NYT columnist Gail Collins is upset because many Republicans want to defund Planned Parenthood. But as usual with PP defenders, she whitewashed the problem. From her column:
Maybe it’s all part of a grand theme. Last month, they voted to repeal the health care law. This month, they’re going after an organization that provides millions of women with both family-planning services and basic health medical care, like pap smears and screening for diabetes, breast cancer, cervical cancer and sexually transmitted diseases.
Well, see—those are not the sticky wickets. Opponents of PP see two very real—and some would say, pernicious—problems with the group. The first is the millions of abortions they have performed, and the second is the hyper-sexualization (from the critics’ perspective) of teenagers through the organization’s sex education activities—which any child can access on-line. And lets add a third; the strong suspicion that PP covers up child abuse and statutory rape when it conducts abortions on minors. We had plenty of smoke about that hot potato long before the recent “sting” videos.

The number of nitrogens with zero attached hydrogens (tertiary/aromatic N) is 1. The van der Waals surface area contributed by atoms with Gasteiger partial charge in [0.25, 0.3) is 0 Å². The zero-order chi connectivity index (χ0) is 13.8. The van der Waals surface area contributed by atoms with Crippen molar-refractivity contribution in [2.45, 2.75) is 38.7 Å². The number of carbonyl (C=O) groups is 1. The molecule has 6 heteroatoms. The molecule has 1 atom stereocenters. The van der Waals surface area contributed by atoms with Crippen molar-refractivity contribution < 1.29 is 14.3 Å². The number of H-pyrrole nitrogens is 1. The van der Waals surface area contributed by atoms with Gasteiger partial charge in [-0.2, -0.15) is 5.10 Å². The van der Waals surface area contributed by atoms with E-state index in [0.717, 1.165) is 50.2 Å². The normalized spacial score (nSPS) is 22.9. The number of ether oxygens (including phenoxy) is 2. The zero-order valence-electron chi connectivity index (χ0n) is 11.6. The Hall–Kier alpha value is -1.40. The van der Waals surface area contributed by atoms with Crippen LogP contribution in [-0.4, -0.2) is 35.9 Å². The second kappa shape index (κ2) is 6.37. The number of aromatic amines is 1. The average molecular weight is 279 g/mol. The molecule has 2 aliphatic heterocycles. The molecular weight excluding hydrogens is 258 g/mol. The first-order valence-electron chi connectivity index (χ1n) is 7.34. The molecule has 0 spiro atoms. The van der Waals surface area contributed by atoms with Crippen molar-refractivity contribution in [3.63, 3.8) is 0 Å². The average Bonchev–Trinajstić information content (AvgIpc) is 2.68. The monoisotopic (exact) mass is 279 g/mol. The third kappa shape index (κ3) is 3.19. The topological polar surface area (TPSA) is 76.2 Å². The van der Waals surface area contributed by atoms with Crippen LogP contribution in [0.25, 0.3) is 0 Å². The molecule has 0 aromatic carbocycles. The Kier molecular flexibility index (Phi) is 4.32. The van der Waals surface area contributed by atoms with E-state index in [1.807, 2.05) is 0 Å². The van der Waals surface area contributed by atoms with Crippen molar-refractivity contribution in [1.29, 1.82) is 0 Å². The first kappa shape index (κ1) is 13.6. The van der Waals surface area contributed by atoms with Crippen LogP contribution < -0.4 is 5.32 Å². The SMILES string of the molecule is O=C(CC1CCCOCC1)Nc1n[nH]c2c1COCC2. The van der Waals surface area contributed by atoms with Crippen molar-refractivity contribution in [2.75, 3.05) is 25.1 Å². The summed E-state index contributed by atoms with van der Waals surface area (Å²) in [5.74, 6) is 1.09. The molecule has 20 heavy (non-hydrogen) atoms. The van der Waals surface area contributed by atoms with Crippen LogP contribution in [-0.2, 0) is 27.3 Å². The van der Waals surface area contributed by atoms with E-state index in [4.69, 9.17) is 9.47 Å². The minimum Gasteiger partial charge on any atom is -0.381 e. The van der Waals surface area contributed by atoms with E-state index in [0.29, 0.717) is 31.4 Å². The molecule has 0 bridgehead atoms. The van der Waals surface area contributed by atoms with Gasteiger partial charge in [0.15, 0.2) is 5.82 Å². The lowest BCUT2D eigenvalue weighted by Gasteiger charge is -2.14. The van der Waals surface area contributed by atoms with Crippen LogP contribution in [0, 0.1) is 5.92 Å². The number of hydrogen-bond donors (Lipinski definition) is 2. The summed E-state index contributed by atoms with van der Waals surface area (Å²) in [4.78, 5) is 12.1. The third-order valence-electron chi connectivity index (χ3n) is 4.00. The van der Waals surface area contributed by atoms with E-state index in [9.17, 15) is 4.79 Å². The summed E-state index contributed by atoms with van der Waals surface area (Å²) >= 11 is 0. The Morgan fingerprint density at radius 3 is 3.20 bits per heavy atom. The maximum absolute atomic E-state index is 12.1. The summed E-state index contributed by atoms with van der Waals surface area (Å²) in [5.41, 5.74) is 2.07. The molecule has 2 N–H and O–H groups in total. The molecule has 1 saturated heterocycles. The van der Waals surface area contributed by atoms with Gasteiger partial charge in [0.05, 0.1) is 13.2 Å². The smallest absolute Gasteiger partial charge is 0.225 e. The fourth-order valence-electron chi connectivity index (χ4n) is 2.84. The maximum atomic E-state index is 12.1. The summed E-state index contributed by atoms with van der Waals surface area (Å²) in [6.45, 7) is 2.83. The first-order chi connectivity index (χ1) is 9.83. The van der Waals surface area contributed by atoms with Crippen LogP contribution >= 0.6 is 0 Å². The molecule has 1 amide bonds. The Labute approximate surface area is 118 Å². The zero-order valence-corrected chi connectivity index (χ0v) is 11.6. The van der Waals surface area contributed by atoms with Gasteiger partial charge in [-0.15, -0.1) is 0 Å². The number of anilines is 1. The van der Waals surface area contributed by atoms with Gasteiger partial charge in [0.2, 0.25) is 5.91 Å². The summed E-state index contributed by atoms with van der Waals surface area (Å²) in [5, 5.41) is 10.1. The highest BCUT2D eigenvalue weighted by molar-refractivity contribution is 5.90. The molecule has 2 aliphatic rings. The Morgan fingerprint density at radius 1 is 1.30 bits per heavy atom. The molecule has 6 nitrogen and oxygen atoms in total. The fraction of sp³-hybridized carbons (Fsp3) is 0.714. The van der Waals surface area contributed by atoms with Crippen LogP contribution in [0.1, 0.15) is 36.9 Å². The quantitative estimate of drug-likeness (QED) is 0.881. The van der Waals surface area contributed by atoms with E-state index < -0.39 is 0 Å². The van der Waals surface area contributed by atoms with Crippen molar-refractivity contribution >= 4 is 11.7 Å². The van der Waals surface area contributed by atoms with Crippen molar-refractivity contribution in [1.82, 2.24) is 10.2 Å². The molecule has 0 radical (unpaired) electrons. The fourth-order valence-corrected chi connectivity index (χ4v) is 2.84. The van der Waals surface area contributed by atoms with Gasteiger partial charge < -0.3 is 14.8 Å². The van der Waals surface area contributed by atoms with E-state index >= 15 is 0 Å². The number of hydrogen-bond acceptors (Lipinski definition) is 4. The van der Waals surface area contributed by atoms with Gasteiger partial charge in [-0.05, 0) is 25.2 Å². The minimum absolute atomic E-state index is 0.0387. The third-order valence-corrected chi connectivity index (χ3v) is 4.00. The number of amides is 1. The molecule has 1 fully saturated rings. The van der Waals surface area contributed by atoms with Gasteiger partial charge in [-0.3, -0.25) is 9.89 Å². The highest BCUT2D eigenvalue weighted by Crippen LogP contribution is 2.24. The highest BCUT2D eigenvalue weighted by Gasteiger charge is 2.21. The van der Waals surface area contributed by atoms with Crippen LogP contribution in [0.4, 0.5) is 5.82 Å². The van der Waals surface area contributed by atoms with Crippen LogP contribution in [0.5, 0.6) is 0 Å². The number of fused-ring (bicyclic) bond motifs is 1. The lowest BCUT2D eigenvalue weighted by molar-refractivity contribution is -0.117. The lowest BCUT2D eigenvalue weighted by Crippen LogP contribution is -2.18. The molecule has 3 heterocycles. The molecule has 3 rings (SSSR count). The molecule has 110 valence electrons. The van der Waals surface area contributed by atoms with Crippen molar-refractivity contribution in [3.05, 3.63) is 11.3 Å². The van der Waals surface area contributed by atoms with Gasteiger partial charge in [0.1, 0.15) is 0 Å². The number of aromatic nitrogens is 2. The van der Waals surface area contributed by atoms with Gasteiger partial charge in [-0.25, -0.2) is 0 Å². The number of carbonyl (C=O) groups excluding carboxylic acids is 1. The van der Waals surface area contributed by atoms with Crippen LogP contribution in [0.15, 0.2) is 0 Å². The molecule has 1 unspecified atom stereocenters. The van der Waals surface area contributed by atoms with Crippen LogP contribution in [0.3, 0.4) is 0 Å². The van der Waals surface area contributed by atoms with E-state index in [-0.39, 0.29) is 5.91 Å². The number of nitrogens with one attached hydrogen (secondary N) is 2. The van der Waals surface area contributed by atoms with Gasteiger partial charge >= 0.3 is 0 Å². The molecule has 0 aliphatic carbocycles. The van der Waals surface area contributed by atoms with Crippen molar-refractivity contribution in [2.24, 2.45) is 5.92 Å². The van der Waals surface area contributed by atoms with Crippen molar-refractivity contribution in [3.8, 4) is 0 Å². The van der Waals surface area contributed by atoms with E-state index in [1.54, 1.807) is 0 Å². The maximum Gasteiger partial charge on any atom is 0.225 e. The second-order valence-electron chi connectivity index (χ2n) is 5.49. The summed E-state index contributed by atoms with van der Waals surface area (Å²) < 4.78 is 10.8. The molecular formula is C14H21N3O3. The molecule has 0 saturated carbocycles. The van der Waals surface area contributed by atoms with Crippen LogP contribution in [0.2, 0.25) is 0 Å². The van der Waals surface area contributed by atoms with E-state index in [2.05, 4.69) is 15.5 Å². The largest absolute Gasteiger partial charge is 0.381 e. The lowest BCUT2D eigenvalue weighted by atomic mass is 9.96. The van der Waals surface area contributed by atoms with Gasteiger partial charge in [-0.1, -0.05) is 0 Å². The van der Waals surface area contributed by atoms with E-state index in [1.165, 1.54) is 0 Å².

Collins says govt. money doesn’t fund abortions, which is true technically. But money is fungible, and the government largess can fund general expenses and the good stuff, leaving greater capacity for PP to perform abortions.
One can agree or disagree with defunding PP—I agree, and for other reasons, including budgetary, as well. But whatever one’s opinion, it is not a disreputable goal to want taxpayers out of shoring up an organization that mixes the sordid with the beneficent. And if it wanted to get out of the vortex of an ongoing public funding controversy, all it would have to do is stick to the things to which no one objects. Or pay for it all through private donations and fees for services.
PP should not be sacrosanct. I suspect that many believe it is—not for what the government technically funds—but precisely for what it doesn’t.